Let me ask you…
Have you ever taken a loss only to see the market reverse back to your intended direction?
And you can’t help but feel that “someone” is stop hunting you.
The world is unfair.
The market is rigged.
But is that really the case?
Or did you put your stop loss at the worst possible level — which makes it easy to get stop hunted?
If that sounds like you, don’t worry.
Because in this post, you’ll learn:
- What is stop hunting
- Does your broker hunt your stop loss (it’s not what you think)
- How the smart money hunts your stop loss
- How to set a proper stop loss and avoid stop hunting
- A Forex stop hunting strategy
Then let’s begin…
You might wonder:
“What is stop hunting?”
Well, it’s a term often used by losing traders who got get stopped out of their trades, only to see the market reverse back in their intended direction.
Why do I say losing traders?
Because only losing traders blame the market, their broker, the smart money, and everything else — besides themselves.
And this is a big problem!
If you blame others, it means you’re not taking 100% responsibility.
If you don’t take 100% responsibility, you are giving up your power to change.
If you give up the power to change, you’ll never improve for the better.
Here’s the deal:
You don’t see winning traders complain they are getting stop hunted.
Because they take 100% responsibility for their actions!
The first step to avoid getting stop hunted is to take 100% responsibility — and only then can you become a better trader.
Now, let’s move on and answer a burning question that’s on your mind…
Most regulated brokers don’t hunt your stop loss because it’s not worth the risk.
Think about this:
If the word gets out that ABC broker hunts their client stops loss, it’s only a matter of time before existing clients pull out of their account and join a new broker.
If you are a broker, would you want to risk doing that over a few measly pips?
I guess not.
Most brokers don’t hunt your stops as the risk far outweighs the reward.
Now, you are probably thinking…
“But my broker widens the spread and stops me out of my trade.”
There is a reason for this. Let me explain…
A broker widens their spreads during major news release because the futures market (which they hedge their positions in) has low liquidity during this period.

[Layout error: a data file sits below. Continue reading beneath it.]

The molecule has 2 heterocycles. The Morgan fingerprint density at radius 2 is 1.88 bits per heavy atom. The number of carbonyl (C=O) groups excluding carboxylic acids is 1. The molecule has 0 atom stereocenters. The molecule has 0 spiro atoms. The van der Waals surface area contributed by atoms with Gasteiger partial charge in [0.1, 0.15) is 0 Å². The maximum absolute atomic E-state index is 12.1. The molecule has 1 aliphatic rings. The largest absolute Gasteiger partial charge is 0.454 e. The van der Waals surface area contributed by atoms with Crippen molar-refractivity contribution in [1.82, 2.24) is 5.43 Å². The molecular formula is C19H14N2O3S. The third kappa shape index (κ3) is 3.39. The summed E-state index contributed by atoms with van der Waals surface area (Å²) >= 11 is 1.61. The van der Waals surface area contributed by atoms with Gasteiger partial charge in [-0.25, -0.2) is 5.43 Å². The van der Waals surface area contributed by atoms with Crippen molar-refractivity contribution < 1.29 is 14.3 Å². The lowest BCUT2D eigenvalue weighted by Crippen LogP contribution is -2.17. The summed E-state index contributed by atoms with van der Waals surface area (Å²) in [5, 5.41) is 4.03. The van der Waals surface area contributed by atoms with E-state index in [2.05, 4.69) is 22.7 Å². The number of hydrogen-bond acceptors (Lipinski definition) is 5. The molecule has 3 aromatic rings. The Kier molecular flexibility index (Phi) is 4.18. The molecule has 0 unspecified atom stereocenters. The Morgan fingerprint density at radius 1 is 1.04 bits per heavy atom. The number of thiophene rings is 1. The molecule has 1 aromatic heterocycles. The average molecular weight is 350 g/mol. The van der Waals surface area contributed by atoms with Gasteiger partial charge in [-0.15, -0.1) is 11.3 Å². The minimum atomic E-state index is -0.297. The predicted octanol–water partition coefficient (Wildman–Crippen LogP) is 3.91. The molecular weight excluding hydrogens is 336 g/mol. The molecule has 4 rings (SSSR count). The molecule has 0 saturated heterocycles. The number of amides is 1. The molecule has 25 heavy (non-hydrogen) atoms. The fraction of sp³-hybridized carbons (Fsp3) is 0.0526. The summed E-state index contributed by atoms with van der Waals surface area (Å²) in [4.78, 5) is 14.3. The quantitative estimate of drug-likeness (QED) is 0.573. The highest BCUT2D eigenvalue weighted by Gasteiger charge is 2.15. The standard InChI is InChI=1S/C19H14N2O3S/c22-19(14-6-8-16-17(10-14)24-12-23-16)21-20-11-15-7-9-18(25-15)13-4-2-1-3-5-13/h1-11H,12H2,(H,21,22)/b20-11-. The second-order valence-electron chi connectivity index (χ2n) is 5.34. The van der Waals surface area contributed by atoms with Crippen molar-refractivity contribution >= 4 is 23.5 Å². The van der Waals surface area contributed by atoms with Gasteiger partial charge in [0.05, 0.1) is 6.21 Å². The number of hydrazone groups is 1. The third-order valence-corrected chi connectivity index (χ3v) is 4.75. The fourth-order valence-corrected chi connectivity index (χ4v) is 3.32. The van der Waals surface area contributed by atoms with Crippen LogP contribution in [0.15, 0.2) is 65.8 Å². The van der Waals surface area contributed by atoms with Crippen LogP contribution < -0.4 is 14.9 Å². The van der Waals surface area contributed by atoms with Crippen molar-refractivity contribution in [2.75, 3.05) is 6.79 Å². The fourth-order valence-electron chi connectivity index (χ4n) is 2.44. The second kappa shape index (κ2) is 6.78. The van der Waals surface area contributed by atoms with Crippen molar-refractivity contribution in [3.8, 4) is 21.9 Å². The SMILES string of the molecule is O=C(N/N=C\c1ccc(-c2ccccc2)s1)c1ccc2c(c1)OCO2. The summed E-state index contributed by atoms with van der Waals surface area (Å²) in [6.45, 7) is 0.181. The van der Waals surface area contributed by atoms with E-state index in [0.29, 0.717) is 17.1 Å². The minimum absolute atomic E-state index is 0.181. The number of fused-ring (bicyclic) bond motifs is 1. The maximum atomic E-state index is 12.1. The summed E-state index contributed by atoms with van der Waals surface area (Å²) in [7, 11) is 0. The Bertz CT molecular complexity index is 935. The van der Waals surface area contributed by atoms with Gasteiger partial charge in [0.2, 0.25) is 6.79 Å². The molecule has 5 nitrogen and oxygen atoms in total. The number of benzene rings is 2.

If you look at the depth of market (aka the order flow), you’ll notice the bids and offers are thin just before major news release (like NFP) because the “players” in the market are pulling out their orders ahead of the news release.
Thus, you get thin liquidity during such period which results in a wider spread.
And because of this, the spreads in spot forex is widened (because if it isn’t, there will be arbitraging opportunities).
So, it’s not that your broker is widening their spread for fun, but they are doing it to protect themselves.
The bottom line is this…
Most brokers don’t hunt your stop loss because it’s bad for business in the long run. And they widen the spreads during major news release because the futures market is thin during this period.
Here’s the thing:
The market is to facilitate transactions between buyers and sellers. The more efficient buyers and sellers transact, the more efficient the market will be, which leads to greater liquidity (the ease which buying/selling can occur without moving the markets).
If you are a retail trader, liquidity is hardly an issue for you since your size is small. But for an institution, liquidity becomes the main concern.
You manage a hedge fund and you want to buy 1 million shares of ABC stock. You know Support is at $100 and ABC stock is trading at $110. If you were to enter the market you will likely push the price higher and get filled at an average price of $115. That’s $5 higher than the current price.
So what do you do?
Well, you know $100 is an area of Support, and chances are, there will be a cluster of stop-loss underneath (from traders who are long ABC stock).
So, if you can push price lower to trigger these stops, there will be a flood of sell orders hitting the market (as traders who are long will exit their losing position).
With the amount of selling pressure coming in, you could buy your 1 million shares of ABC stock from these traders. This gives you a better entry price, instead of hitting the market and suffer a slippage of $5.
In other words, if an institution wants to long the markets with minimal slippage, they tend to place a sell order to trigger nearby stop losses.
This allows them to buy from traders cutting their losses, which offers them a more favorable entry price. Go look at your charts and you’ll often see the market taking out the lows of Support, only to trade higher subsequently.